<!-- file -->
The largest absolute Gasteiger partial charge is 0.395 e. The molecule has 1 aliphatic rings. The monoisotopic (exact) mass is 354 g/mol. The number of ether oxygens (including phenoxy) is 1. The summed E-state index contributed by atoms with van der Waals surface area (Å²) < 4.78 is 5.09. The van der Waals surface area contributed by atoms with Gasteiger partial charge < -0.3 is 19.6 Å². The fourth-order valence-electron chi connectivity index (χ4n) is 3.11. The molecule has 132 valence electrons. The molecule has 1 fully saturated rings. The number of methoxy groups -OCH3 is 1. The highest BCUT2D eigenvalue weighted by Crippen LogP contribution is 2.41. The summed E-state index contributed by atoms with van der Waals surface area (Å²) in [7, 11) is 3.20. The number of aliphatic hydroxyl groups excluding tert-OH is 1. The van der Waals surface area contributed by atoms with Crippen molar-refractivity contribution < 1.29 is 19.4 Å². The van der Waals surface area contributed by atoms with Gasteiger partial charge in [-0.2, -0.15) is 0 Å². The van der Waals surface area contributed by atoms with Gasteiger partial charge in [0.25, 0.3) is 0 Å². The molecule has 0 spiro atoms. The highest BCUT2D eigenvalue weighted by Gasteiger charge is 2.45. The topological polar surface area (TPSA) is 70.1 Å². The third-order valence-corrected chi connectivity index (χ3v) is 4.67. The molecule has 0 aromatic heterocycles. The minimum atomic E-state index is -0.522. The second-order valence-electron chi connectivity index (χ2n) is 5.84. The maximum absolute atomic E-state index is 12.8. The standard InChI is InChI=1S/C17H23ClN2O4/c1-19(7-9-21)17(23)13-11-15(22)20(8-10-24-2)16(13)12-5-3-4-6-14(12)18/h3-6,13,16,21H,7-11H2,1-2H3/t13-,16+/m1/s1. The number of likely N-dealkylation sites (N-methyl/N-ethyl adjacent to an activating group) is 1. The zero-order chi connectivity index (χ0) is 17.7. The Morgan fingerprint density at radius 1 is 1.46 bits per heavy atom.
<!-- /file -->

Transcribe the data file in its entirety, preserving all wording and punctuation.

The largest absolute Gasteiger partial charge is 0.395 e. The molecule has 1 aliphatic rings. The monoisotopic (exact) mass is 354 g/mol. The number of ether oxygens (including phenoxy) is 1. The summed E-state index contributed by atoms with van der Waals surface area (Å²) < 4.78 is 5.09. The van der Waals surface area contributed by atoms with Gasteiger partial charge < -0.3 is 19.6 Å². The fourth-order valence-electron chi connectivity index (χ4n) is 3.11. The molecule has 132 valence electrons. The molecule has 1 fully saturated rings. The number of methoxy groups -OCH3 is 1. The highest BCUT2D eigenvalue weighted by Crippen LogP contribution is 2.41. The summed E-state index contributed by atoms with van der Waals surface area (Å²) in [7, 11) is 3.20. The number of aliphatic hydroxyl groups excluding tert-OH is 1. The van der Waals surface area contributed by atoms with Crippen molar-refractivity contribution < 1.29 is 19.4 Å². The van der Waals surface area contributed by atoms with Gasteiger partial charge in [-0.2, -0.15) is 0 Å². The van der Waals surface area contributed by atoms with Gasteiger partial charge in [0.25, 0.3) is 0 Å². The molecule has 0 spiro atoms. The highest BCUT2D eigenvalue weighted by Gasteiger charge is 2.45. The topological polar surface area (TPSA) is 70.1 Å². The third-order valence-corrected chi connectivity index (χ3v) is 4.67. The molecule has 0 aromatic heterocycles. The minimum atomic E-state index is -0.522. The second-order valence-electron chi connectivity index (χ2n) is 5.84. The maximum absolute atomic E-state index is 12.8. The standard InChI is InChI=1S/C17H23ClN2O4/c1-19(7-9-21)17(23)13-11-15(22)20(8-10-24-2)16(13)12-5-3-4-6-14(12)18/h3-6,13,16,21H,7-11H2,1-2H3/t13-,16+/m1/s1. The number of likely N-dealkylation sites (N-methyl/N-ethyl adjacent to an activating group) is 1. The zero-order chi connectivity index (χ0) is 17.7. The Morgan fingerprint density at radius 1 is 1.46 bits per heavy atom.